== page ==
Article

History of Hymns: “Morning hymn” celebrates Christ as light of the world

by Brian Hehn

“Christ, Whose Glory Fills the Skies”
Charles Wesley
UM Hymnal, No. 173

Charles Wesley

Christ, whose glory fills the skies,
Christ, the true, the only light,
Sun of Righteousness, arise,
Triumph o’er the shades of night;
Dayspring from on high, be near;
Day-star, in my heart appear.


The 18th-century Englishman Charles Wesley (1707-1788) wrote, according to eminent 20th-century hymnologist Erik Routley, “more than 8,989 poems with over 6,000 of them qualifying as ‘hymns.’” That’s 3.4 poems per week, Routley added, “assuming him to have died in the act of writing.” 

Judging solely by quantity, Wesley can be matched by few sacred poets in history. The quality and depth of theology found in these hymns, however, is why hymnologist Routley dubbed Wesley “the first and, surely for all time, the greatest evangelical hymn writer.”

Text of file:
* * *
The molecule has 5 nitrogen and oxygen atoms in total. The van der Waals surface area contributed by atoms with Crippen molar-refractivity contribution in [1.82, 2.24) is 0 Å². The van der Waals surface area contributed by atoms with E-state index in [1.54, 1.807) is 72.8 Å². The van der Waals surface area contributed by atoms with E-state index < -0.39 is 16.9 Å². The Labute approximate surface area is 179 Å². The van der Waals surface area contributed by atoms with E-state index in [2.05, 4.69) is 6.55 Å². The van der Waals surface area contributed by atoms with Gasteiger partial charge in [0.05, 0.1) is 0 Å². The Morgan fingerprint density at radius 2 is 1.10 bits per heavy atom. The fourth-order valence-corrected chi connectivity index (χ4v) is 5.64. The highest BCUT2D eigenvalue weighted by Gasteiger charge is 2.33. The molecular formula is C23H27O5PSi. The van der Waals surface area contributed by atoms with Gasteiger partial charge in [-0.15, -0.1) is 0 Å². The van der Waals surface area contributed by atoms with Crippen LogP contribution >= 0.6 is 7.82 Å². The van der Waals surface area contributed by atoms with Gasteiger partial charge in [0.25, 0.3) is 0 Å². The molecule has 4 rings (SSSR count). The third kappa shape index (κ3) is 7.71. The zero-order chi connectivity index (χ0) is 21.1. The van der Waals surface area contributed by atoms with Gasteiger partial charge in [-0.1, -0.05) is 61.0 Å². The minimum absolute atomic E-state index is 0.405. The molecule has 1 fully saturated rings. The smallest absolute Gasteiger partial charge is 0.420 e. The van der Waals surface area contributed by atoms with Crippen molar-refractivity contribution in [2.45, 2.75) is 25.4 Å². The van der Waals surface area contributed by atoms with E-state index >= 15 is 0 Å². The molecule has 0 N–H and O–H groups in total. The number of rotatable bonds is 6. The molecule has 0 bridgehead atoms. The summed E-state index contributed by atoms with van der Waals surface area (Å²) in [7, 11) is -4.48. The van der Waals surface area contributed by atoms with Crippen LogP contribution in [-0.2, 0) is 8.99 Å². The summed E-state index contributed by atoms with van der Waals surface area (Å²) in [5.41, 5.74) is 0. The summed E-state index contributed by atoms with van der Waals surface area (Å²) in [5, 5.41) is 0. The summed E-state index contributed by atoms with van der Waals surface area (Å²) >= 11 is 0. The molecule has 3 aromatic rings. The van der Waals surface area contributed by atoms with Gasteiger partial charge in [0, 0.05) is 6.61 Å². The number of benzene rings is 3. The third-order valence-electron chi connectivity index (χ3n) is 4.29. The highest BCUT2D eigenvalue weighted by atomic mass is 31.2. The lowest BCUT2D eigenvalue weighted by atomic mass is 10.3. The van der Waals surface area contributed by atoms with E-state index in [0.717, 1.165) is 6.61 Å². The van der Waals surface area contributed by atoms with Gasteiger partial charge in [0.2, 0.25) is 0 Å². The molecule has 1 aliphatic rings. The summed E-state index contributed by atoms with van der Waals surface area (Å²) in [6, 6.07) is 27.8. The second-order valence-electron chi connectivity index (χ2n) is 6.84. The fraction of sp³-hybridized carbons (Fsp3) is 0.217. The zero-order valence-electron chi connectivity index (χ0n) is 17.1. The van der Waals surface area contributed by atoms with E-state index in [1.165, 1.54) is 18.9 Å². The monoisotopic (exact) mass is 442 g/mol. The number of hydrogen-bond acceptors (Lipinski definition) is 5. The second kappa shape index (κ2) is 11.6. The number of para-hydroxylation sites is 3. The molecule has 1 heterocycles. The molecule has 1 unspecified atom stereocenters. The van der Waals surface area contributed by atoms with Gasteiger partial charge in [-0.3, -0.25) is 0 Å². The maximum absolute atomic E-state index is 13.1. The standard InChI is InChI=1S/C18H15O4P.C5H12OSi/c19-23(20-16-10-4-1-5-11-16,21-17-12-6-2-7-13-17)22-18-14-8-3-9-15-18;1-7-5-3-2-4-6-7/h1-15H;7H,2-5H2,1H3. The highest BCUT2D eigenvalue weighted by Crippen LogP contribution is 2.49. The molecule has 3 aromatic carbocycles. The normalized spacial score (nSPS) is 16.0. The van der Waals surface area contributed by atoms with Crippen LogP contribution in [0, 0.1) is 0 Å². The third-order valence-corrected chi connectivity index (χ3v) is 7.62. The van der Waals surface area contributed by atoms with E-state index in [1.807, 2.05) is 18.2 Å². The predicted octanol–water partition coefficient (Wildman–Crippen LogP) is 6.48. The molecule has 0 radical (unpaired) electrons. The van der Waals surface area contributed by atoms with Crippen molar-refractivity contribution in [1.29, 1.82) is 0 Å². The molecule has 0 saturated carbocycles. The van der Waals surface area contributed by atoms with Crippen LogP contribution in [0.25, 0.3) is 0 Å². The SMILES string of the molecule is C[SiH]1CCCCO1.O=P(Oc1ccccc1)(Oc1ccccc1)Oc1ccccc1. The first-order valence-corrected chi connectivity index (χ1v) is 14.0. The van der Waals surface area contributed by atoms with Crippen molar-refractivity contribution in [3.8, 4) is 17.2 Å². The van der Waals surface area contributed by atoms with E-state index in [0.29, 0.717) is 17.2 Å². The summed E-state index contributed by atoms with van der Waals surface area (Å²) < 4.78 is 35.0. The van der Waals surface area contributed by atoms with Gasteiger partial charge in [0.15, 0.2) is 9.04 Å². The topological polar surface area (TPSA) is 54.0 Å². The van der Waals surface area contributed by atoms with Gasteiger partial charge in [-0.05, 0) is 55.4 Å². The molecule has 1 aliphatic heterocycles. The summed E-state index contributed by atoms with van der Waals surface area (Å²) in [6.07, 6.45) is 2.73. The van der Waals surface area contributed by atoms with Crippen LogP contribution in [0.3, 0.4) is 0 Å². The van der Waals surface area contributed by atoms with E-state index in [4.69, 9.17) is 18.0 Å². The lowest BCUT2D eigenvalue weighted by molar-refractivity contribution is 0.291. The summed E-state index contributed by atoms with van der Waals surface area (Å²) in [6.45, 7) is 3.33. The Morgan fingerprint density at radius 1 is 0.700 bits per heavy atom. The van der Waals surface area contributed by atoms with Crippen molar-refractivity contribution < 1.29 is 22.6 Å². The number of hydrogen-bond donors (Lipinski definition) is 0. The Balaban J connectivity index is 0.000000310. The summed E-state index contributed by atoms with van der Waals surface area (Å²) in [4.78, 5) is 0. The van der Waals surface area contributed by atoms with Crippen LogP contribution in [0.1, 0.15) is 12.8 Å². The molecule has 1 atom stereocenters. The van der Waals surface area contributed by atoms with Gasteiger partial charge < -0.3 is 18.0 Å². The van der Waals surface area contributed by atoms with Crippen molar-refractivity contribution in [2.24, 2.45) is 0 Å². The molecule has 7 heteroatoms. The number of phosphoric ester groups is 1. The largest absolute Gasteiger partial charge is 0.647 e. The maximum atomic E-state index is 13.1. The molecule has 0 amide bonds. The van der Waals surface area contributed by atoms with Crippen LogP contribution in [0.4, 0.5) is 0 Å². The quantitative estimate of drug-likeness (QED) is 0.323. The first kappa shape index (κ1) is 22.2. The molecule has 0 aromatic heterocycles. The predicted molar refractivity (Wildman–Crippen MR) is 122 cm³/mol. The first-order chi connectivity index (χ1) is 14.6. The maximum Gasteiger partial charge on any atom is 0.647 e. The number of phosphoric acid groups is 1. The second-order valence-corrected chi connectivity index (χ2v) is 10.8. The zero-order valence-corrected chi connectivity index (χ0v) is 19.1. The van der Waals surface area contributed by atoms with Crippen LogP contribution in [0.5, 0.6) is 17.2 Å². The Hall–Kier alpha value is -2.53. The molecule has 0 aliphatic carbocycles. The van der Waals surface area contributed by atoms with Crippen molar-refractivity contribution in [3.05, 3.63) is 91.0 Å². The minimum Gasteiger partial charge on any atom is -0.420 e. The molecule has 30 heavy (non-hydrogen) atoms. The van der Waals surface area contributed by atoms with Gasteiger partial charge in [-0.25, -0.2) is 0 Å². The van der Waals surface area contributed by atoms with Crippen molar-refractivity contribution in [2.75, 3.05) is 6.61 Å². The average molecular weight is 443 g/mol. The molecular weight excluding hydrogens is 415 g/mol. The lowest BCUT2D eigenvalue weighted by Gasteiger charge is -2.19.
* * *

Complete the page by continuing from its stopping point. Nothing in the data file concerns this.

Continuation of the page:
From the beginning of their movement, Methodists included many of his texts in their hymnals. Of the 980 hymns included in the English Methodist Hymn Book (1904), 440 are by Charles Wesley. The next edition in 1933 still used 243 of his poems. 

Of the many great hymns by Charles Wesley, “Christ, Whose Glory Fills the Skies” is considered one of his best. American Methodist hymnologist Robert McCutchan quotes hymnal editor Alexander MacMillan saying it is “one of the greatest morning hymns in our language, but it is more. It is a glorious hymn to Christ, the Sun of Righteousness, the Light of the World.” 

Originally titled “A Morning Hymn,” this hymn first appeared in the Wesley collection Hymns and Sacred Poems (1740) in three stanzas as well as other collections prepared by the Wesley brothers. In Hymns Ancient and Modern (1861) it was first paired with RATISBON, the tune that most often accompanies the text today. 

Wesley begins the hymn with the antithesis between light and night. Also found throughout the first stanza is the personification of “Sun,” “Dayspring” and “Daystar.” The personification of these objects engages the singer’s imagination and creates vivid pictures in the mind.